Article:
The Lacemaker (Vermeer)

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The Lacemaker
Johannes Vermeer - The lacemaker (c.1669-1671).jpg
Artist Johannes Vermeer
Year c. 1669–70
Medium Oil on canvas
Dimensions 24.5 cm× 21 cm(9.6 in× 8.3 in)
Location Louvre, Paris

The Lacemaker is a painting by the Dutch artist Johannes Vermeer (1632–1675), completed around 1669–1670 and held in the Louvre, Paris. The work shows a young woman dressed in a yellow shawl, holding up a pair of bobbins in her left hand as she carefully places a pin in the pillow on which she is making her bobbin lace. At 24.5 cm x 21 cm (9.6 in x 8.3 in), the work is the smallest of Vermeer's paintings, [1] but in many ways one of his most abstract and unusual. [2] The canvas used was cut from the same bolt as that used for A Young Woman Seated at the Virginals , and both paintings seem to have had identical dimensions originally. [3] [4]

Dutch Golden Age painting

Dutch Golden Age painting is the painting of the Dutch Golden Age, a period in Dutch history roughly spanning the 17th century, during and after the later part of the Eighty Years' War (1568–1648) for Dutch independence.

Johannes Vermeer 17th-century Dutch painter

Johannes Vermeer was a Dutch Baroque Period painter who specialized in domestic interior scenes of middle-class life. He was a moderately successful provincial genre painter in his lifetime but evidently was not wealthy, leaving his wife and children in debt at his death, perhaps because he produced relatively few paintings.

Louvre Art museum and Historic site in Paris, France

The Louvre, or the Louvre Museum, is the world's largest art museum and a historic monument in Paris, France. A central landmark of the city, it is located on the Right Bank of the Seine in the city's 1st arrondissement. Approximately 38,000 objects from prehistory to the 21st century are exhibited over an area of 72,735 square metres. In 2018, the Louvre was the world's most visited art museum, receiving 10.2 million visitors.

Contents

The girl is set against a blank wall, probably because the artist sought to eliminate any external distractions from the central image. As with his The Astronomer (1668) and The Geographer (1669), that the artist likely undertook careful study before he executed the work; the art of lacemaking is portrayed closely and accurately. [5] Vermeer probably used a camera obscura while composing the work: many optical effects typical of photography can be seen, in particular the blurring of the foreground. [1] By rendering areas of the canvas as out-of-focus, Vermeer is able to suggest depth of field in a manner unusual of Dutch Baroque painting of the era. [6]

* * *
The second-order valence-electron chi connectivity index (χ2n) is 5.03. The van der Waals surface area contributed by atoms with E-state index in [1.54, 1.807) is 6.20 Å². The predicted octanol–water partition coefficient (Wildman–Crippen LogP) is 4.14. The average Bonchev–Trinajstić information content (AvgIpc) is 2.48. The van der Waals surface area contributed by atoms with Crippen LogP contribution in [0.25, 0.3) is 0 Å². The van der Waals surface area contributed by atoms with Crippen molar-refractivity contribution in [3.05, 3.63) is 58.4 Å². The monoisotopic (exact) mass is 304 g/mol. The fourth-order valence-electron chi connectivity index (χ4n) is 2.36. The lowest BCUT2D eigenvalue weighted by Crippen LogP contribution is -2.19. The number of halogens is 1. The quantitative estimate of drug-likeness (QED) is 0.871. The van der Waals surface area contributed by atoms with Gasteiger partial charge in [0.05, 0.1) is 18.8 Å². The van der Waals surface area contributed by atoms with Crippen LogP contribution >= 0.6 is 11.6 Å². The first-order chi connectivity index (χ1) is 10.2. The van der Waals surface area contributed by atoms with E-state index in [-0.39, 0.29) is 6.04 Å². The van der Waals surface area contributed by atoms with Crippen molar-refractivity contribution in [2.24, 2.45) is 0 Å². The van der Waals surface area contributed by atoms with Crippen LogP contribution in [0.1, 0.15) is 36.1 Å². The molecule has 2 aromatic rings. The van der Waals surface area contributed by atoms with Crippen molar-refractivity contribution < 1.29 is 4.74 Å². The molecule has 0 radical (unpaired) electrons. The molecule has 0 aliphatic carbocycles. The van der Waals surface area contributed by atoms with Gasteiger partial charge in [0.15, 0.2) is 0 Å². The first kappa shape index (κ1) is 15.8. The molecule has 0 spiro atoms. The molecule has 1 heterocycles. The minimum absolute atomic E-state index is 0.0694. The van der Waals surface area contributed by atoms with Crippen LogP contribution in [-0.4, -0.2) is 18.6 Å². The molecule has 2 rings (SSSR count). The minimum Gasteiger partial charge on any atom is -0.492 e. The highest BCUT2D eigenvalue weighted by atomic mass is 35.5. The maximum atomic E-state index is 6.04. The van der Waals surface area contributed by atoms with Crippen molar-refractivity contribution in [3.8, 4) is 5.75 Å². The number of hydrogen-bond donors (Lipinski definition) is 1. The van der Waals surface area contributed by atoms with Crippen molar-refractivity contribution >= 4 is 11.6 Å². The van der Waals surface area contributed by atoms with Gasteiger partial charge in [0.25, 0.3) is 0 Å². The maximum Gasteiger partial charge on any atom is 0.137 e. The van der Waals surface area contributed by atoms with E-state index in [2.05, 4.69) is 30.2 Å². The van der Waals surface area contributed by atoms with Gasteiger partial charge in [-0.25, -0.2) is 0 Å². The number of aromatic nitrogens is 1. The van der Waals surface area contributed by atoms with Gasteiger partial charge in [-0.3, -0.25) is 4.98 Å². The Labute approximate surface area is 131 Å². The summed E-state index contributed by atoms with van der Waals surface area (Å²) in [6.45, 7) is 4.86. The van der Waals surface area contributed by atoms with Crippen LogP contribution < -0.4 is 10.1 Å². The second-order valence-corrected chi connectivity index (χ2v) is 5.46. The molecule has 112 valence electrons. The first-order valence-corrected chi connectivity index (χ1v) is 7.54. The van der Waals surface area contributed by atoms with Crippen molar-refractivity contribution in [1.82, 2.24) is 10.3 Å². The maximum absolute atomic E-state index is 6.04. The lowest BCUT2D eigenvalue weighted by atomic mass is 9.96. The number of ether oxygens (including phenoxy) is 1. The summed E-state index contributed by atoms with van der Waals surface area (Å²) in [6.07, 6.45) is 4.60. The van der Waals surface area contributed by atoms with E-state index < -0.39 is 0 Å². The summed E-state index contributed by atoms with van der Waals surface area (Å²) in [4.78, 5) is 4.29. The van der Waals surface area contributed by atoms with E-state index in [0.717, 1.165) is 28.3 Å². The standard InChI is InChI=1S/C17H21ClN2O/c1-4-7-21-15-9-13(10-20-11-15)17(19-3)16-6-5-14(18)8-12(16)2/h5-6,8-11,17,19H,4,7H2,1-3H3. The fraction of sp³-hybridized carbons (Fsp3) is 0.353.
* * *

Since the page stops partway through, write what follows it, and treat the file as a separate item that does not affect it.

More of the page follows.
<i>The Geographer</i> painting by Johannes Vermeer

The Geographer is a painting created by Dutch artist Johannes Vermeer in 1668–1669, and is now in the collection of the Städelsches Kunstinstitut museum in Frankfurt, Germany. It is closely related to Vermeer's The Astronomer, for instance using the same model in the same dress, and has sometimes been considered a pendant painting to it. A 2017 study indicated that the canvas for the two works came from the same bolt of material.

Camera obscura optical device that projects an image of its surroundings on a screen

Camera obscura, also referred to as pinhole image, is the natural optical phenomenon that occurs when an image of a scene at the other side of a screen is projected through a small hole in that screen as a reversed and inverted image on a surface opposite to the opening. The surroundings of the projected image have to be relatively dark for the image to be clear, so many historical camera obscura experiments were performed in dark rooms.

Depth of field Distance between the nearest and the furthest objects that are in focus in an image

Depth of field is the distance between the nearest and the furthest objects that are in acceptably sharp focus in an image. The depth of field is determined by focal length, distance to subject, the acceptable circle of confusion size, and aperture. A particular depth of field may be chosen for technical or artistic purposes. Some post-processing methods, such as focus stacking allow extended depth of field that would be impossible with traditional techniques.